Now into the second week of the #StopHateforProfit boycott, Mike Teasdale explores what it would take to force Facebook to make a change.

Remember the Facebook/Cambridge Analytica scandal of 2018? 

People were outraged to learn about dodgy data-handling techniques employed to harvest the friend networks of 305,000 Facebook users who had taken a quiz. Data had been sold to a third party without the owners’ consent and then scraped to enable pro-Trump material to be sent to 87 million other Facebook users during the 2016 US Presidential election.

At the time, I thought that the outrage was a bit misplaced. The point is not that data was scraped. Facebook is not a community; it is an app, and data scraping to influence the way we vote is no different from data scraping to influence the things we buy. 

No, the point is that the data was sold to a third party without the owners’ consent. Exactly the sort of thing GDPR regs are now designed to stop.

The titan of new media apologized, resorting to old media to do so with an open letter in newspapers. A few small changes were made before the news agenda moved on and Facebook went back to earning its billions.

I reckon the same fleeting storm in a teacup reaction will happen again now that Facebook is facing a boycott from major advertisers protesting the platform’s approach to misinformation and hate speech.

Firstly, even with north of 600 advertisers involved (including such big names as Unilever and Coca-Cola and Ford), it amounts to a tiny proportion of Facebook revenues. If my clients combined to boycott me to the tune of about 1% of my revenue, I’m not sure I’d be that worried, even in today’s COVID-19 world of reduced work.

Secondly, it’s a rather fuzzy group of reasons behind the boycott. Ostensibly it’s in support of the #StopHateforProfit campaign which is a coalition of different civil rights organisations in the US. That’s a very worthy cause, but there’s almost certainly some jumping on the bandwagon going on in the wake of the Black Lives Matter movement, plus some rather more hard-headed logic around budget-cutting due to COVID-19.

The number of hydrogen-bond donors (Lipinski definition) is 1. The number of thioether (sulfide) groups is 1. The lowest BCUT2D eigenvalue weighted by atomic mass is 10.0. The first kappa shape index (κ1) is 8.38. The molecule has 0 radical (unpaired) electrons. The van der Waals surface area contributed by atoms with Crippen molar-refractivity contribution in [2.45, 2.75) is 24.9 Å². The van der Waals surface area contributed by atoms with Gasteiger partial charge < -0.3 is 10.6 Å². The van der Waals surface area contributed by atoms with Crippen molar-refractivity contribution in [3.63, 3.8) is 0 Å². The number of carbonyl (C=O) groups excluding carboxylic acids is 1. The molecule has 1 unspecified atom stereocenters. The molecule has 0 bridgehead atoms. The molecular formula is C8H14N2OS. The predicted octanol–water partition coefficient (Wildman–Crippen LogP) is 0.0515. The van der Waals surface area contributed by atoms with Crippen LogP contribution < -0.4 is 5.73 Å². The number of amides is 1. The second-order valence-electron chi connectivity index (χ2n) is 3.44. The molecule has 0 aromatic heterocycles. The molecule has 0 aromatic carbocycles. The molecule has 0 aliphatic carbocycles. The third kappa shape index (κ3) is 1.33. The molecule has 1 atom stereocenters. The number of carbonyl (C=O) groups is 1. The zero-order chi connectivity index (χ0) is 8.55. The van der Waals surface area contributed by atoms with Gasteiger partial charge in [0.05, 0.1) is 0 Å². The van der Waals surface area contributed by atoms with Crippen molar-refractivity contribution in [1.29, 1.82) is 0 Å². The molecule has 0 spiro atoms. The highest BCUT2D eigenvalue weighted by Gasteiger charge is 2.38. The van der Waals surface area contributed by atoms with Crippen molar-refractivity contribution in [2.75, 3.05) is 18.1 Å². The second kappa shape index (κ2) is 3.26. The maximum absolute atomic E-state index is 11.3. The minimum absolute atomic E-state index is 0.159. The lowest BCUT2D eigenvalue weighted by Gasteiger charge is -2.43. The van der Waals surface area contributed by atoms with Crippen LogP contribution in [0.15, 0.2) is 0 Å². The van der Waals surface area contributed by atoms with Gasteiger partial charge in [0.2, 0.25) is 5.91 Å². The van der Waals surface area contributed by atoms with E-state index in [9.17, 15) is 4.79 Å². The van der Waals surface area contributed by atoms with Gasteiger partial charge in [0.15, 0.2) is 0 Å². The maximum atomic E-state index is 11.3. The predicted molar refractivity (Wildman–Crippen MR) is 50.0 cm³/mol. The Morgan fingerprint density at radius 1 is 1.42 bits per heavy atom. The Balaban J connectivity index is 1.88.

I’m no Che Guevara, but capitalising on a mix of cultural opportunism and convenience does not make for a radical fighter committed to a long-haul struggle.

Thirdly, the boy Zuckerberg is safe as houses in his ivory tower. He exercises total voting control over the company and cannot be removed by shareholders or the board, so I don’t think he’s trembling in his boots about the future.

Fourthly, and most crucially, the harsh reality is that advertising on Facebook works, especially for high interest categories or categories where the target audience is young. It offers reach and targeting like no other advertising platform. The lure is too strong for advertisers to stay away for long. 

Besides, most of Facebook’s ad billions come not from the big brands filling the boycott headlines but from legions of small businesses. For these small businesses, Facebook represents an incredibly cost-effective advertising medium and they are unlikely to shut that collective tap off anytime soon, especially as they struggle to recover from COVID-19. 

The bottom line is that Facebook is not going to change its approach. They will continue to espouse the view that online hate is a sad reflection of today’s society and they have a democratic duty to enable all to express their views. They will continue to downplay their role in aiding the spread of that hate via their algorithms and sharing mechanisms (the very features that make Facebook so powerful as an ad platform).

There will be some token changes and public guff about “we know we have more work to do”. Indeed, Facebook has already announced they will be prohibiting a wider category of hateful content in ads and will be labelling newsworthy content (the content exempted from moderation because an elected politician said it).

Ultimately though the changes will be tiny. They will employ the standard large corporate PR technique of being publicly conciliatory while privately resisting any change and waiting for the storm to pass. Why should they change their business model when it works like a dream? 

So, I reckon the boycott will dent the Facebook brand reputation and lightly scratch its ad revenues in the short run but ultimately media allocation will go back to Facebook within months, if not weeks. 

Unless they commit to a massive re-writing of their engagement algorithms it doesn’t matter how many extra moderators Facebook employs. When does a business built by growing reach and attention ever give way to responsible growth? Don’t hold your breath.